Student to sue over $1.2 million winning bet which bet365 refuses to pay

  • Student alleges bookmaker has withheld $1.2 million from amazing horse race bet
  • Counterclaim from betting group states that student did not stick to ‘third party betting rules’

A student is suing bookmaker bet365 for not paying out on a series of horse racing bets which would have landed her $1.2 million in winnings.

Bet365 is being sued over an unpaid horse racing bet, but the bookmaker alleges the bet was made against its terms and conditions.
Bet365 is being sued over an unpaid horse racing bet, but the bookmaker alleges the bet was made in breach of its terms and conditions.

bet365, the British betting company at the center of the storm, has flipped the suit around and states that the original wagers breached the site’s terms – so they are not liable to pay out on the bet. The Telegraph reports that a writ has been filed by the student with the Belfast High Court, Northern Ireland, naming the bookmaker’s parent company Hillside (UK Sports) LP.

Student placed audacious series of bets worth $32,000

Twenty-year-old bettor Megan McCann picked up the staggering ‘win’ when she placed over 900 accumulator bets at £13 per pick, choosing random horses from UK races running relatively under the radar.

These were all ‘Lucky 15’ bets – a four-place 15-way bet that increases the odds of winning and brings an accumulator effect to all related bets.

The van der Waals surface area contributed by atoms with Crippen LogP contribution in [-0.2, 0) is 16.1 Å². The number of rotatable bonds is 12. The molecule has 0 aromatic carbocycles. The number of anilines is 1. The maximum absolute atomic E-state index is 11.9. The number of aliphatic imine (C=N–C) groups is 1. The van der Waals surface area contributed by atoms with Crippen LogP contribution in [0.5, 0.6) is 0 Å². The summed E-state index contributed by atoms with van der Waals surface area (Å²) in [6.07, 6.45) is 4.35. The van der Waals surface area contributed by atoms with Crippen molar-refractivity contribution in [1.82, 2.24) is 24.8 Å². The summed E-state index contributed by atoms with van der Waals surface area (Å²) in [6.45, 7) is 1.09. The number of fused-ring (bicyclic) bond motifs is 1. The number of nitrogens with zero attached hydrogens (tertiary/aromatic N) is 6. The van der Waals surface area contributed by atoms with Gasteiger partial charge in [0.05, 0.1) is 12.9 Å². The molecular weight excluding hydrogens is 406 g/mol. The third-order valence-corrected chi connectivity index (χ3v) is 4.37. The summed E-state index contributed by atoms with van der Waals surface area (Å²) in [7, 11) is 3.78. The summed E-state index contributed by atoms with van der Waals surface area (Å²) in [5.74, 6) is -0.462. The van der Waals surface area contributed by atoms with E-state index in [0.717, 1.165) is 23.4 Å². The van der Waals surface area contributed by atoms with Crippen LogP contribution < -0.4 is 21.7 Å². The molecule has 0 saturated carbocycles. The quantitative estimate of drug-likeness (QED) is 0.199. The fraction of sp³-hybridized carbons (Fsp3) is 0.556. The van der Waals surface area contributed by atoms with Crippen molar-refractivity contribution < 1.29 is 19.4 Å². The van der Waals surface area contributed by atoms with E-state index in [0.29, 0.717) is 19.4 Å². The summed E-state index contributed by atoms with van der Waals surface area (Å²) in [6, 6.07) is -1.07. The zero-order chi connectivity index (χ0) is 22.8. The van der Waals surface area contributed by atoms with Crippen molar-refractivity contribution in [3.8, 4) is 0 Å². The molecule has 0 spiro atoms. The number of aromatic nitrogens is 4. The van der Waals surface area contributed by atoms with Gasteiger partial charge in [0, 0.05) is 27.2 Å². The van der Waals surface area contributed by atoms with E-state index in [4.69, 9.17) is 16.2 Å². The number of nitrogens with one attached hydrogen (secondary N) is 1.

The savvy student used these each way bets – and a little luck – to net a whopping £985,000 profit on top of her starting stake of £24,960 ($32,170). However, bet365 is refusing to honor the win and McCann alleges that they have withheld not only her winnings, but her initial stake too. Following the win, McCann’s account has been closed, according to the Telegraph.

She has now sought legal action against the bookmaker to get her money back.

Fraud and cheating allegations

However, bet365 is not only contesting the suit, but it has raised its own counterclaim which accuses McCann of not following the bookmaker’s rules.

The bookmaker’s terms include a clause that states third party betting is not permitted in any form – and they strongly suspect a third party was involved in raising the initial stake for McCann’s bet.

In documents seen by the Telegraph, the betting company states that: “Our client has reasonable grounds to suspect your client to be guilty of criminal offences including fraud by false representation; cheating or attempted cheating.”

If the allegations are proved true, this would deem McCann’s bet invalid and bet365 would not be liable to pay the winnings – though the court could demand the return of the original stake.

However, the court will have to consider this issue carefully, as many bets are placed informally on behalf of a third party or with funds that came from another person – which could affect the legality of many current and future wagers.

The case against bet365 will be brought by Andrew Montague, who has previous experience in this area of the law. He was the successful attorney in the Barney Curley case of 2010, in which a racehorse trainer’s accumulator bets were eventually honored by the online bookmaker he placed them with – netting him a cool £3.9 million.

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